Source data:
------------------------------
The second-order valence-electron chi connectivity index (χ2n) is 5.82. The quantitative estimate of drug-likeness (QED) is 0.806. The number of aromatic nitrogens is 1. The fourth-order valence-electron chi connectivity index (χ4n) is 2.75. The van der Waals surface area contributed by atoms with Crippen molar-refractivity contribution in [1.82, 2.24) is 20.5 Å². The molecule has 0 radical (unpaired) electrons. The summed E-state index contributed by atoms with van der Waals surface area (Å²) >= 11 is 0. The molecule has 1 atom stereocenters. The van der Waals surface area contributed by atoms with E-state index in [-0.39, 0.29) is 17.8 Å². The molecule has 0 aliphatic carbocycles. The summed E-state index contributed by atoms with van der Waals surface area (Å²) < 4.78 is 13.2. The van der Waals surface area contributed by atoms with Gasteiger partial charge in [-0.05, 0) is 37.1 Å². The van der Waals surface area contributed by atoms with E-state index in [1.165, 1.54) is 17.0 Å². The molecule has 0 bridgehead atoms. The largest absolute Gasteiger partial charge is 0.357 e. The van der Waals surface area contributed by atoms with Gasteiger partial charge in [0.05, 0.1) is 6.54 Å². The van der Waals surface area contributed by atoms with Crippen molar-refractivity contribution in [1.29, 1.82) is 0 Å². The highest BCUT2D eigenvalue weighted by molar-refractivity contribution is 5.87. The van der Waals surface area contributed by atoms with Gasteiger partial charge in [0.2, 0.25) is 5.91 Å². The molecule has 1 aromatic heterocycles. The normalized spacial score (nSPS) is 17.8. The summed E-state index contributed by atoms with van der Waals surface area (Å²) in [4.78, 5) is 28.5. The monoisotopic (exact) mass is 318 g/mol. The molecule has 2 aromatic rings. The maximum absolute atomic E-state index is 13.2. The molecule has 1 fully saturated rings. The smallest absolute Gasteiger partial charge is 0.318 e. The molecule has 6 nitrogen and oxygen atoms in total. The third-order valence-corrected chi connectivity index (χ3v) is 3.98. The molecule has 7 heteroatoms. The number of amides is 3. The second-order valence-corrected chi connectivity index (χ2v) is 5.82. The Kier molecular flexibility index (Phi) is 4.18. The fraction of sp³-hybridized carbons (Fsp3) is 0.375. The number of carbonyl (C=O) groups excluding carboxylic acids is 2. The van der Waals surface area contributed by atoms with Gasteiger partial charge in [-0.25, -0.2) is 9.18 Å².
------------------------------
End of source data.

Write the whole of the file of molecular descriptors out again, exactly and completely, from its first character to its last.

The second-order valence-electron chi connectivity index (χ2n) is 5.82. The quantitative estimate of drug-likeness (QED) is 0.806. The number of aromatic nitrogens is 1. The fourth-order valence-electron chi connectivity index (χ4n) is 2.75. The van der Waals surface area contributed by atoms with Crippen molar-refractivity contribution in [1.82, 2.24) is 20.5 Å². The molecule has 0 radical (unpaired) electrons. The summed E-state index contributed by atoms with van der Waals surface area (Å²) >= 11 is 0. The molecule has 1 atom stereocenters. The van der Waals surface area contributed by atoms with E-state index in [-0.39, 0.29) is 17.8 Å². The molecule has 0 aliphatic carbocycles. The summed E-state index contributed by atoms with van der Waals surface area (Å²) < 4.78 is 13.2. The van der Waals surface area contributed by atoms with Gasteiger partial charge in [-0.05, 0) is 37.1 Å². The van der Waals surface area contributed by atoms with E-state index in [1.165, 1.54) is 17.0 Å². The molecule has 0 bridgehead atoms. The largest absolute Gasteiger partial charge is 0.357 e. The van der Waals surface area contributed by atoms with Gasteiger partial charge in [0.05, 0.1) is 6.54 Å². The van der Waals surface area contributed by atoms with Crippen molar-refractivity contribution in [1.29, 1.82) is 0 Å². The highest BCUT2D eigenvalue weighted by molar-refractivity contribution is 5.87. The van der Waals surface area contributed by atoms with Gasteiger partial charge in [0.2, 0.25) is 5.91 Å². The molecule has 1 aromatic heterocycles. The normalized spacial score (nSPS) is 17.8. The summed E-state index contributed by atoms with van der Waals surface area (Å²) in [4.78, 5) is 28.5. The monoisotopic (exact) mass is 318 g/mol. The molecule has 2 aromatic rings. The maximum absolute atomic E-state index is 13.2. The molecule has 1 fully saturated rings. The smallest absolute Gasteiger partial charge is 0.318 e. The molecule has 6 nitrogen and oxygen atoms in total. The third-order valence-corrected chi connectivity index (χ3v) is 3.98. The molecule has 7 heteroatoms. The number of amides is 3. The second-order valence-corrected chi connectivity index (χ2v) is 5.82. The Kier molecular flexibility index (Phi) is 4.18. The fraction of sp³-hybridized carbons (Fsp3) is 0.375. The number of carbonyl (C=O) groups excluding carboxylic acids is 2. The van der Waals surface area contributed by atoms with Gasteiger partial charge in [-0.25, -0.2) is 9.18 Å².